The Tri-State Generation and Transmission Association lost one electric utility member and saw its fuel costs rise during the first half of 2016, according to a filing with the U.S. Securities and Exchange Commission (SEC).
Tri-State serves distribution members in parts of Colorado, Nebraska, New Mexico and Wyoming.
Tri-State currently has 43 members after the June withdrawal of the Kit Carson Electric Cooperative (KCEC), according to the 10-Q report filed with the SEC.
“We supply and transmit our Members’ electric power requirements through a portfolio of resources, including generating and transmission facilities, long-term purchase contracts, and forward, short-term and spot market energy purchases,” Tri-State said.
Tri-State serves about 600,000 retail electric meters over a nearly 200,000 square-mile area. Tri-State sold 8.8 million megawatt hours (MWh) for the six months ended June 30, of which 86.7% was to members.
“We also sell a portion of our generated electric power to other utilities in the region pursuant to long-term contracts and spot sale arrangements,” Tri-State said in the SEC filing.
Total revenue from electric sales was $604.1m for the six months ended June 30, of which 90.6% was from member sales.
The fuel expense, largely for coal and natural gas, increased $16m, or 44.9%, to $51.6m for the three months ended June 30, 2016 compared to $35.6m for the same period in 2015.
The increase in expense was primarily due to higher coal expense at the Craig Generating Station resulting from an increase in generation and lower coal expense in the second quarter of 2015 resulting from the one-time recognition of $24.4m as a reduction to fuel expense because of a Burlington Northern Santa Fe (BNSF) rate settlement.
The effect of the BNSF rate settlement was partially offset by lower coal expense at the Nucla Generating Station due to a planned outage, Tri-State reported.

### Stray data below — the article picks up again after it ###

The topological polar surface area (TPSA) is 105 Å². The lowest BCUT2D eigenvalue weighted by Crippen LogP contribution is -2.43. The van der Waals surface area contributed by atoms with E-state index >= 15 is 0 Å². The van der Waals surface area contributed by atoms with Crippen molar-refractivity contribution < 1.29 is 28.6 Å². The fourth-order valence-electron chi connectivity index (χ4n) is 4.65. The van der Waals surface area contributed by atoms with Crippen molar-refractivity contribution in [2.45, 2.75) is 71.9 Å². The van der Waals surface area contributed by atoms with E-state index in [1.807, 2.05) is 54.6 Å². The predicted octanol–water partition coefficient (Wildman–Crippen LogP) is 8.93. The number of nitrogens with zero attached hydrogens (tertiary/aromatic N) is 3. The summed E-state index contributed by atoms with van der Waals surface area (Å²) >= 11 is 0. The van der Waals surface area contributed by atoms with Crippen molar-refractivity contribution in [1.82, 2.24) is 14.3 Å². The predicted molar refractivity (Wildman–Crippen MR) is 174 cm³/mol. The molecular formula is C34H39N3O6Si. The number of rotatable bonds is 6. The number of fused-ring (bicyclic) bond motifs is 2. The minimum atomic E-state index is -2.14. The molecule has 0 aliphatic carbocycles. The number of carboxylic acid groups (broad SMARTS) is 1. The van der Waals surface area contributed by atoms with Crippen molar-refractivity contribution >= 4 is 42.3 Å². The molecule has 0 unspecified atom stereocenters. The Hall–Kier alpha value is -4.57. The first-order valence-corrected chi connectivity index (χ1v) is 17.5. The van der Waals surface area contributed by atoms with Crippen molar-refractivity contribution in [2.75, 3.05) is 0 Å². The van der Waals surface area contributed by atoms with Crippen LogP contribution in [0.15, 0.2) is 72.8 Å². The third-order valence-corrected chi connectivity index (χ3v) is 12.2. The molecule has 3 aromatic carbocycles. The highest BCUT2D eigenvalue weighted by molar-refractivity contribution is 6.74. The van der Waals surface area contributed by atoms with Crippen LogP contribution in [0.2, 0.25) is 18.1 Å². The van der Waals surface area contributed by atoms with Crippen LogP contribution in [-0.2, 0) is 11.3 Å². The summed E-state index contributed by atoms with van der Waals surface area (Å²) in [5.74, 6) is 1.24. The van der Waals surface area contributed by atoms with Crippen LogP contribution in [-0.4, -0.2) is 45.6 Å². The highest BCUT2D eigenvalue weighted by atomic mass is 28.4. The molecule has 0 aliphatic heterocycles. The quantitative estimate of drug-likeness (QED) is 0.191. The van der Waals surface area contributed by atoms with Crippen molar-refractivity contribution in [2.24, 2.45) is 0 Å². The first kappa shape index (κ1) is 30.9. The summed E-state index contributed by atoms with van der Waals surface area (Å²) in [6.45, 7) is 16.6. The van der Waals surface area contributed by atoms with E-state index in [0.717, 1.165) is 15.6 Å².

The Kit Carson withdrawal agreement provided for the termination of the wholesale electric service contract between Tri-State and KCEC that extended through 2040 and the withdrawal of KCEC from membership in Tri-State.
As part of the withdrawal agreement, Tri-State received $37m net cash, which consists of $49.5m as an early termination fee for withdrawing from membership in us offset by $12.5m for the retirement of KCEC’s patronage capital, Tri-State reported.
There was also activity on the legal front during the quarter.
On Feb. 17, Tri-State filed a Petition for Declaratory Order with the Federal Energy Regulatory Commission (FERC) seeking a declaratory order from FERC finding that the fixed cost recovery mechanism in Tri-State’s proposed revised board policy is consistent with the provisions of Public Utility Regulatory Policies Act (PURPA) of 1978, as amended and the implementing regulations of FERC.
The revised provides for recovery of the unrecovered fixed costs directly from that member utility as a result of that member purchasing power from a “qualifying facility” (QF) in an amount that causes it to exceed the 5% limitation on that Member’s self-supply of power pursuant to its wholesale electric service contract, rather than allocating the costs among all of our members.
“The fixed cost recovery is calculated based on the difference between our wholesale rate to our Members and our avoided costs,” Tri-State said in the SEC filing.
“On June 16, 2016, FERC denied our Petition for Declaratory Order related to the fixed cost recovery mechanism in our revised Board policy. On July 18, 2016, we filed a Request for Rehearing with FERC regarding FERC’s June 16 order. In addition, five other generation and transmission cooperatives have filed a Request for Rehearing with FERC,” Tri-State said.
“We are evaluating the impact of FERC’s denial and cannot predict the outcome of our July 18 request for rehearing filed with FERC,” Tri-State said in the SEC filing.